Tuesday, October 25, 2016

Top Ten Tuesday: Most Horrifying Books I've Read

Top Ten Tuesday is a weekly linkup of book bloggers hosted by The Broke and The Bookish! With Halloween around the corner, it's fright season. I enjoy a good pumpkin patch and seeing the neighborhood kiddos in their costumes, but actually scary things like haunted houses have never been for me (I don't like corn mazes either because being lost makes me panicky). I don't read much in the way of "horror", but I do read things that creep/freak/wig me out more often than you'd think for someone so jumpy. Here are ten favorites:

Go Ask Alice: Huge caveat here- I thought this was horrifying when I first read it at like, 11. A young teenager tries drugs and before you know it's she's getting sexually abused and runs away from home (I think, I can't really remember it very clearly) and it was supposed to be a true account of someone's life. Even though I think of it as laughably overblown now, I somehow was surprised when I found out recently it was complete fiction written by someone who's done a lot of these "scared straight" books.

The Stranger Beside Me: Ann Rule was a volunteer at a suicide hotline in Washington, and often worked the late shift beside a likeable young man named Ted. They became friendly, and sometimes spoke of what was then front-page news in Washington State: a series of murders of pretty young women. Ted, of course, was Ted Bundy...the serial killer who was committing all those murders. Realizing how little we actually know about other people is definitely frightening to consider.

In Cold Blood: The horror of this one comes from the sheer unpredictability of the gruesome murders of the Clutter family of Kansas, and Truman Capote's rendering of how their murderers came to them. The Clutters were just sleeping in their beds, minding their own business, when their home was broken into and they were brutally slaughtered. That's so scary to think about.

The Hot Zone: We've all heard, after the Ebola scares that happened fairly recently in America, about what that virus can do to you: bleeding out internally is not a pleasant way to go. But before those few cases that developed on American soil, there was another close brush with Ebola: an outbreak of a strain among imported monkeys just outside Washington, DC. Ebola-Reston turned out to be a version that didn't infect humans, but how easy it would be for a pandemic to spread in our globally linked world freaks me out to think about.

Under The Banner of Heaven: This is not really a book about Mormonism (even though there's a lot of interesting historical information in there), it's a book about fundamentalist religion. As a lady person, the treatment of women is especially awful.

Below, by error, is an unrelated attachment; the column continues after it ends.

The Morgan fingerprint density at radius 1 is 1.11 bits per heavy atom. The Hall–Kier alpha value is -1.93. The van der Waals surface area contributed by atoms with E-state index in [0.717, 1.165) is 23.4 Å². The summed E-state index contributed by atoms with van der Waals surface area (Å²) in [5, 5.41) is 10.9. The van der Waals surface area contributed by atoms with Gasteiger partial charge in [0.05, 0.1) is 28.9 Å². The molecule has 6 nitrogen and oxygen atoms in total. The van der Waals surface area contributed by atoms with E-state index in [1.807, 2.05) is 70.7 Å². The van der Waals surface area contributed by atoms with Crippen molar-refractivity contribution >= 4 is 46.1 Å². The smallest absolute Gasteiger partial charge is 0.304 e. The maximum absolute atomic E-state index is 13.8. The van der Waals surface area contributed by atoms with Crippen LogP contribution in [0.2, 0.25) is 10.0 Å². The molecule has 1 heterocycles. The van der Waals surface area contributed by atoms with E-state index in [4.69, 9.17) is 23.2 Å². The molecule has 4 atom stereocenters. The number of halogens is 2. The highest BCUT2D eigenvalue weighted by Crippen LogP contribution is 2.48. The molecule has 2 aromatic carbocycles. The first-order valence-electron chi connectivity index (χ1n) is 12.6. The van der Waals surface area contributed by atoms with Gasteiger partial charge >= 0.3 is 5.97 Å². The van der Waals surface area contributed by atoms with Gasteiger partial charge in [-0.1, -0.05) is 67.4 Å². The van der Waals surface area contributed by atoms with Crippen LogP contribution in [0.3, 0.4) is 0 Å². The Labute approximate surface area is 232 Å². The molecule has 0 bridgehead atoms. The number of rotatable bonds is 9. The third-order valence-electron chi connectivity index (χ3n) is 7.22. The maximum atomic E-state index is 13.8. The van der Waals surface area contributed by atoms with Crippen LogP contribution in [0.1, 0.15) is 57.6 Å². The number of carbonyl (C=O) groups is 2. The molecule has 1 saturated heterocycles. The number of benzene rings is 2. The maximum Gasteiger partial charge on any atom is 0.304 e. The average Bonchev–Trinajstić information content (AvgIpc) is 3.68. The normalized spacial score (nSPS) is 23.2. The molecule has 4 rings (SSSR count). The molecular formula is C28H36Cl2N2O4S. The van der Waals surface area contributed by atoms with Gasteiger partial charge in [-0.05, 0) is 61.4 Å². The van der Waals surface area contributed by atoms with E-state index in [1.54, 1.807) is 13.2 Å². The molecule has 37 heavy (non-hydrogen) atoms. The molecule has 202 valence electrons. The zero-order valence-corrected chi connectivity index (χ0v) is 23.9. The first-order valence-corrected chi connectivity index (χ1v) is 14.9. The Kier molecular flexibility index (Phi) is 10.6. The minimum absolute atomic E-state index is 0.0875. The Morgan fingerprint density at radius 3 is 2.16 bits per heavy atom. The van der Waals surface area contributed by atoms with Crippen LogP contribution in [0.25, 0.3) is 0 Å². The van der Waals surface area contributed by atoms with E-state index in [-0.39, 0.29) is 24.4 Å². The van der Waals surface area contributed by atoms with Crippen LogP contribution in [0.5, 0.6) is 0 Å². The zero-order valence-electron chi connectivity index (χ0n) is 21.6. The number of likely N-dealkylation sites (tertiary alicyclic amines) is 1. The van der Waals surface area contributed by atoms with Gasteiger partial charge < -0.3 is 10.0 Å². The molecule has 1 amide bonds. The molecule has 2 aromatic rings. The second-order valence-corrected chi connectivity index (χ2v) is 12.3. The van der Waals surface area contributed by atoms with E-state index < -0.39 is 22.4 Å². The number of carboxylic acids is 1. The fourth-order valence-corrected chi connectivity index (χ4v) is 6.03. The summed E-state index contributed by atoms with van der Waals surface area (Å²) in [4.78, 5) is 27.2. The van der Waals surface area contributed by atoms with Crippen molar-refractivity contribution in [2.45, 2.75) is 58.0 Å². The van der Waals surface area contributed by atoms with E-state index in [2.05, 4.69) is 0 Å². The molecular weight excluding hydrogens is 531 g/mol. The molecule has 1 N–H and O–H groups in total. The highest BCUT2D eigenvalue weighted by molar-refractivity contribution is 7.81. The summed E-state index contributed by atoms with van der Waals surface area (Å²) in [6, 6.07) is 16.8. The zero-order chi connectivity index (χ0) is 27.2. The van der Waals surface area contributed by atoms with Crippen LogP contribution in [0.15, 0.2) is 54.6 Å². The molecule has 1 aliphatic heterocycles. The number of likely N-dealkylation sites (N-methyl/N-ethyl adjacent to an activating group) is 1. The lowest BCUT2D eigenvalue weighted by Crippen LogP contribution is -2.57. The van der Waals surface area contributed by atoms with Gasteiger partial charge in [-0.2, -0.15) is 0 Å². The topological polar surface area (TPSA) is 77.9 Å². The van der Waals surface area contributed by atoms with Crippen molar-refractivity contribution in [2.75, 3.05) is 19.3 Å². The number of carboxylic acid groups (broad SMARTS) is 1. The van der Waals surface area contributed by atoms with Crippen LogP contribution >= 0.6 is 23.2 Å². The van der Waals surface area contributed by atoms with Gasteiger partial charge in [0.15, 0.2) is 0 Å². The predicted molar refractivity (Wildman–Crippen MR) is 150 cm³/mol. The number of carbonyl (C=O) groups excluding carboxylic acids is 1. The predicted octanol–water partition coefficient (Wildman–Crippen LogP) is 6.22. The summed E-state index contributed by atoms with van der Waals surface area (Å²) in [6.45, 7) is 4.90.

Devil In The Grove: You learn about Jim Crow-era injustices and violence and lynching and the profound mistreatments of African-Americans in school, but it's sanitized. Reading this book, about four young men on trial in Florida for raping a white woman, doesn't sanitize anything. The actual constant threat and terror of black existence in the South during Jim Crow is eye-opening and just gut-wrenching.

The Pianist: The Holocaust is flat-out horrifying. There aren't words for it. Of the Holocaust memoirs I've read, this one's elegant-but-unsparing prose hit me the hardest.

The Shining: I don't read much traditional horror, hence this mostly-nonfiction list. But I love the Kubrick movie, and even though the original Stephen King book is almost entirely different, I love it too. Like most of the rest of this list, it's mostly about the monster inside of a man (the malevolent hotel plays a role, too, but it's Jack Torrance's internal demons that are the root of the issue).

The Stepford Wives: I've tried to keep the politics to a minimum here on this blog (we're here for books, after all), but I will never keep my passionate support for women's rights, including rights to control our reproduction, to myself. This quick-read satire makes you wonder, particularly in this election cycle, what men really do want from women.

The Circle: I read this very recently, so there's no review up yet, and it's problematic in a lot of ways. But the picture it paints of a world in while we give up more and more privacy to the internet is really scary to consider, because the slipperiness of that slope is real.


  1. I was so close to adding The Stepford Wives to my list this week. I really should try it.

  2. The Ted Bundy book totally freaked me out!! I had trouble sleeping! How crazy that she actually worked with him while he was killing people...and then she ends up being a top crime writer!

    Under the Banner of Heaven too....

    Also - I received All the Kings Men - thank you so much!

    1. You're welcome! I picked up Under The Banner of Heaven on a whim at the airport during law school, and basically didn't put it down until I finished it...it was so scary and strange and fascinating. I can't quite get over the irony of a serial killer working at a suicide prevention hotline, myself.

  3. I love the books that you chose! I had a similar take on the prompt. I've been wanting to read The Circle, I love Eggers, this was just the push that I needed!

    1. I'm interested to hear what you think about it! From an ideas perspective, I loved it and got a lot of food for thought out of it (especially about my own use of social media). But as a work of literature, I thought it was mediocre, even bad at points. It was a total mixed bag for me!

  4. I’ve read a lot of these. I added The Stranger Beside Me to my TBR list after seeing in on so many Halloween recommendation posts this month. It sounds interesting.

    Aj @ Read All The Things!

    1. It definitely is! I've always enjoyed true crime, but thinking about working regularly next to a serial killer and having no idea...makes you wonder how much you don't actually know about the people you "know"!